Allowing legacy authentication to your SharePoint online tenant unnecessarily exposes it to a number of attacks and exploits that you can easily avoid by simply disabling legacy authentication to your tenant. Microsoft has made it clear that all roads lead to the cloud, and with that Azure Active Directory has become an even more critical piece as the identity provider to O365. Microsoft has introduced a number of security-focused features into its cloud platform over the last couple of years which all depend on using modern authentication.
To be clear, I’m talking about Azure Active Directory’s conditional access under the new Azure Resource Manager model. Azure AD’s conditional access does not support legacy authentication methods which means that moving forward legacy authentication, in general, will be less and less supported within O365. In the past, this wasn’t as much of an issue as legacy authentication was the only type of authentication, but now all new development changes with conditional access leverage modern authentication exclusively.
There are two types of authentication in Office 365: Legacy authentication and Modern authentication.
Originally, legacy authentication was the only form of authentication in O365. Legacy authentication leverages HTTP Basic Authentication where credentials are passed in the form of a username and password. Relying on just a password is a bad idea for a variety of reasons, they are often easy to guess and passwords are also vulnerable to attacks like phishing and password spraying.
Aside from the known exploits, the other major issue with legacy authentication is that Microsoft has announced discontinued support for most legacy clients. So relying on legacy authentication simply won’t be an option after October 13th, 2020 so aside from the security implications- it’s best to get ahead of this before you’re forced to anyway.
For the sake of comparison, the primary concern with legacy authentication is that it’s performed against the service whereas modern authentication is performed against the identity provider.
Let’s consider the following scenarios:
- Scenario 1: Connecting to Exchange Online with legacy authentication via the Outlook
- The Outlook 2010 client will send the credentials to Exchange Online and Exchange Online will then perform a proxy authentication against Azure AD as the identity provider. If successful, there will be a response returned to Exchange Online to grant access to the Outlook client.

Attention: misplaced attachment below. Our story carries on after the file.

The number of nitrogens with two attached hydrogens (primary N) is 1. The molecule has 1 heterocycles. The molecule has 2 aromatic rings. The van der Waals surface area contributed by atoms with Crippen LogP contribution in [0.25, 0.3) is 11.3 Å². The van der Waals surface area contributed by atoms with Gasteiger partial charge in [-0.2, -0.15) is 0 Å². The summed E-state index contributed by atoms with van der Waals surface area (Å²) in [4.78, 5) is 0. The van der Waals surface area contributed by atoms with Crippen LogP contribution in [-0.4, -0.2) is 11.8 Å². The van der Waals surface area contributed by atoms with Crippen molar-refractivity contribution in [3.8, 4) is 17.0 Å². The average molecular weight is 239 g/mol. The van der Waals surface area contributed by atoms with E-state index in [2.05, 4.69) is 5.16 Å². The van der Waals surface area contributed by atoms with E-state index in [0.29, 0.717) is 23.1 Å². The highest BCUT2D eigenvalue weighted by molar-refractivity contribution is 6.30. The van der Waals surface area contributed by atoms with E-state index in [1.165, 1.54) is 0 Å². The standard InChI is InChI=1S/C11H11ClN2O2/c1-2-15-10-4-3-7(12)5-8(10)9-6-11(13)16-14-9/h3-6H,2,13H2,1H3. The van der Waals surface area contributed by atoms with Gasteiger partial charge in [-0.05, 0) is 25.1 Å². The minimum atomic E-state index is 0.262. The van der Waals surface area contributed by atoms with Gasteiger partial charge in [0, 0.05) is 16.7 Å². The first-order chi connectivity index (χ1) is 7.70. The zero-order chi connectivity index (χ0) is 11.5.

- Scenario 2: Connecting to Exchange Online with modern authentication via the Outlook
2016 client (modern authentication enabled by default).
- The Outlook 2016 client will be redirected directly to Azure Active Directory in order to obtain an access token. That access token will then be used by the client to gain access to Exchange Online.
- Since conditional access policies are evaluated as a part of the authentication process, this only works for modern authentication which supports directly using Azure AD as the identity provider. This does not work for legacy authentication because the authentication process for legacy authentication is not directly to Azure AD (in the example above Exchange online is used to perform a proxy authentication), conditional access, as well as other new security features, will not work.
Modern authentication is based on the Active Directory Authentication Library (ADAL) and OAuth 2.0 which support multi-factor authentication and interactive sign-in. This is why nearly 100% of password spray attacks target legacy authentication principals which do not support interactive sign-in. Interactive sign-in is required for additional security challenges like MFA and device authentication.
Disable legacy authentication on your SharePoint Online tenant. Once this is configured you can enforce stricter rules around conditional access policies like interactive sign-in which will drastically improve your security posture with minimal impact or effort.
How to disable legacy authentication:
- Open the SharePoint Online Management Shell
Run the following commands to determine your current authentication protocol:
Get-SPOTenant and Connect-SPOService -Url –https://<tenant>-admin.sharepoint.com #Replace <Tenant> with your tenant’s name# Get-SPOTenant
Check the property “LegacyAuthProtocolsEnabled” – if this is set to true then legacy authentication is enabled and we will want to set this to false.
Run the following commands to disable Legacy authentication to your SharePoint tenant:
Connect-SPOService -Url –https://<tenant>-admin.sharepoint.com Set-SPOTenant –LegacyAuthProtocolsEnabled $false
Switching completely to Modern authentication and disabling basic (even without implementing MFA) is a major improvement to security. Modern authentication is not subject to the same types of attacks and exploits that are possible with Basic authentication and legacy authentication is already scheduled to go end of life on October 13th, 2020.
Chris studied Information Systems at Hofstra University before joining Stealthbits where he took on the role of the Technical Product Manager of SharePoint, Dropbox, and Box solution sets. His focus is primarily on SharePoint security, but data security, in general, is a passion. Aside from technical interests, he enjoys the outdoors and hopes to one day start an animal rescue and rehabilitation center for injured, disabled, and orphaned animals.